The book database used by this website is maintained by the Independent Booksellers Association. Therefore information concerning the availability of some titles may be inaccurate. For current information on what Hearthside Books has in stock please call or email.
Genocide—the intent to destroy in whole or in part, a group of people.
TIME's 42 Most Anticipated Books of Fall 2019
Book Riot's 50 of the Best Books to Read This Fall
As seen on CBS This Morning, award-winning attorney Ben Crump exposes a heinous truth in Open Season: Whether with a bullet or a lengthy prison sentence, America is killing black people and justifying it legally. While some deaths make headlines, most are personal tragedies suffered within families and communities. Worse, these killings are done one person at a time, so as not to raise alarm. While it is much more difficult to justify killing many people at once, in dramatic fashion, the result is the same—genocide.
Taking on such high-profile cases as George Floyd, Ahmaud Arbery, Breonna Taylor, Trayvon Martin, Michael Brown, and a host of others, Crump witnessed the disparities within the American legal system firsthand and learned it is dangerous to be a black man in America—and that the justice system indeed only protects wealthy white men.
In this enlightening and enthralling work, he shows that there is a persistent, prevailing, and destructive mindset regarding colored people that is rooted in our history as a slaveowning nation. This biased attitude has given rise to mass incarceration, voter disenfranchisement, unequal educational opportunities, disparate health care practices, job and housing discrimination, police brutality, and an unequal justice system. And all mask the silent and ongoing systematic killing of people of color.
Open Season is more than Crump’s incredible mission to preserve justice, it is a call to action for Americans to begin living up to the promise to protect the rights of its citizens equally and without question.
Through a steadfast dedication to justice and service, renowned civil rights and personal injury attorney Ben Crump has established himself as one of the nation’s foremost lawyers and advocates for social justice. He has worked on some of the most high-profile cases in the U.S., representing the families of Trayvon Martin, Michael Brown, and Stephon Clark, among others. He has been nationally recognized as the 2014 NNPA Newsmaker of the Year, the National Trial Lawyers Top 100 Lawyers, and Ebony Magazine Power 100 Most Influential African Americans. In 2016, he was designated as an Honorary Fellow by the University of Pennsylvania College of Law. He is the founder and principal owner of Ben Crump Law.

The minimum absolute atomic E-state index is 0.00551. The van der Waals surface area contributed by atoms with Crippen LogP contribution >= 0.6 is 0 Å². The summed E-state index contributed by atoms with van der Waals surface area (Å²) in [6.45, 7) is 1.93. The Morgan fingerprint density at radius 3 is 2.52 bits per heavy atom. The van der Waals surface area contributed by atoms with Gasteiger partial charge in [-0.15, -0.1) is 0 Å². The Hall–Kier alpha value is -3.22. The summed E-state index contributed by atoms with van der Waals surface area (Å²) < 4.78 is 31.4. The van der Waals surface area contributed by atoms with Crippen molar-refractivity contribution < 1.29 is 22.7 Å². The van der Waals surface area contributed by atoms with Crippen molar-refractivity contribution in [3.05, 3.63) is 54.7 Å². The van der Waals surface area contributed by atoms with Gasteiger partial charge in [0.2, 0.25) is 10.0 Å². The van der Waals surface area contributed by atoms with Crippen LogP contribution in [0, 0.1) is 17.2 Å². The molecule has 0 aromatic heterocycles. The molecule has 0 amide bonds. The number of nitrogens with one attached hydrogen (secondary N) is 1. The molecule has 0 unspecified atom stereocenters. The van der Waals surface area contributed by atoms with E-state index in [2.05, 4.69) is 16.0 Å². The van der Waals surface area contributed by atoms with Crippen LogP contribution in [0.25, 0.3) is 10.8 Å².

“Benjamin Crump’s work – his research, his voice, his fight – is paramount to the black community. Open Season must occupy a dominant place in the classroom, in libraries, in the workplace, in police training programs. Crump’s masterful voice and expertise of America’s corrupt power structures will alter the hierarchy by which we dangerously abide.” — Patrisse Khan-Cullors, co-founder of Black Lives Matter and New York Times bestselling author of When They Call You a Terrorist
“Ben Crump offers a deft and unflinching expose on America’s treatment of people of color. He charges America to live up to its status as the great “melting pot” by protecting and serving all of its citizens. His passionate voice lifts the true stories of wronged Americans off of the page and emblazoned them onto our hearts. A mouth-gaping read from one of the most steadfast champions for justice of our time.” — Kenya Barris, creator of Black-ish
“There is much more to inequality and discrimination than we know, and Crump will open your eyes. Pay attention.” — Kirkus Reviews (starred review)
“. . . alarming yet credible account.” — Publishers Weekly
“. . . deeply disturbing account of how the justice system is used to maintain a system of inequality and justify the murder of black Americans.” — Book Riot
"Ben Crump is a warrior on the front lines of the war for social justice. These notes from the legal battlefield of civil rights pushes us beyond lazy presumptions of where we are as a society to the hard truths of what we have achieved and how far we still have to go.” — Reginald Hudlin, writer, director, and producer